NATIONAL BUREAU OF ECONOMIC RESEARCH
NATIONAL BUREAU OF ECONOMIC RESEARCH

Trade in Intermediate Inputs and Business Cycle Comovement

Robert C. Johnson

NBER Working Paper No. 18240
Issued in July 2012
NBER Program(s):   IFM   ITI

Does input trade synchronize business cycles across countries? I incorporate input trade into a dynamic multi-sector model with many countries, calibrate the model to match bilateral input-output data, and estimate trade-comovement regressions in simulated data. With correlated productivity shocks, the model yields high trade- comovement correlations for goods, but near-zero correlations for services and thus low aggregate correlations. With uncorrelated shocks, input trade generates more comovement in gross output than real value added. Goods comovement is higher when (a) the aggregate trade elasticity is low, (b) inputs are more substitutable than final goods, and (c) inputs are substitutable for primary factors.

You may purchase this paper on-line in .pdf format from SSRN.com ($5) for electronic delivery.

Information about Free Papers

You should expect a free download if you are a subscriber, a corporate associate of the NBER, a journalist, an employee of the U.S. federal government with a ".GOV" domain name, or a resident of nearly any developing country or transition economy.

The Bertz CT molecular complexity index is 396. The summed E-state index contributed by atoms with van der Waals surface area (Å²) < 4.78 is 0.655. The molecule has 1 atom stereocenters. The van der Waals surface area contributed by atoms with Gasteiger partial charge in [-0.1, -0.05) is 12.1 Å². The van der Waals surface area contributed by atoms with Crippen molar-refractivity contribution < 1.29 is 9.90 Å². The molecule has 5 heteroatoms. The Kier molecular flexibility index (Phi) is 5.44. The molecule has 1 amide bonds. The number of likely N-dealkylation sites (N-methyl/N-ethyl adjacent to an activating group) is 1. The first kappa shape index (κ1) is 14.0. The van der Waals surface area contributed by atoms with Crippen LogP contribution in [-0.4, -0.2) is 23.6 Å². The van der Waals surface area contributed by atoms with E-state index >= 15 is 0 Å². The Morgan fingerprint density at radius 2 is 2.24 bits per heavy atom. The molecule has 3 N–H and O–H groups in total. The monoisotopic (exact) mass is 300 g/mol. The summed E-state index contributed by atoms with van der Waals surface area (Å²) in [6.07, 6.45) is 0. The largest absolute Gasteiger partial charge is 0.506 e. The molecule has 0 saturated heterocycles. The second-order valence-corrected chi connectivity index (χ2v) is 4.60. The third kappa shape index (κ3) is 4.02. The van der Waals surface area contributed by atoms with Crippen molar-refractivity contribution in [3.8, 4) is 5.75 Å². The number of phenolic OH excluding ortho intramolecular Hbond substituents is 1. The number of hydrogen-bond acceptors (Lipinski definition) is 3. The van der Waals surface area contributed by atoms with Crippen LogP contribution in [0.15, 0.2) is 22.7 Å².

If you usually get free papers at work/university but do not at home, you can either connect to your work VPN or proxy (if any) or elect to have a link to the paper emailed to your work email address below. The email address must be connected to a subscribing college, university, or other subscribing institution. Gmail and other free email addresses will not have access.

E-mail:

An online appendix is available for this publication.

This paper was revised on June 8, 2014

Acknowledgments

Machine-readable bibliographic record - MARC, RIS, BibTeX

Document Object Identifier (DOI): 10.3386/w18240

forthcoming in The American Economic Journal: Macroeconomics

Users who downloaded this paper also downloaded these:
Ortega and Peri w18193 The Effect of Trade and Migration on Income
Johnson and Noguera w18186 Fragmentation and Trade in Value Added over Four Decades
Bems and Johnson w18498 Value-Added Exchange Rates
Alessandria, Kaboski, and Midrigan w18191 Trade Wedges, Inventories, and International Business Cycles
Feng, Li, and Swenson w18260 The Connection between Imported Intermediate Inputs and Exports: Evidence from Chinese Firms
 
Publications
Activities
Meetings
Data
People
About

Support
National Bureau of Economic Research, 1050 Massachusetts Ave., Cambridge, MA 02138; 617-868-3900; email: info@nber.org

Contact Us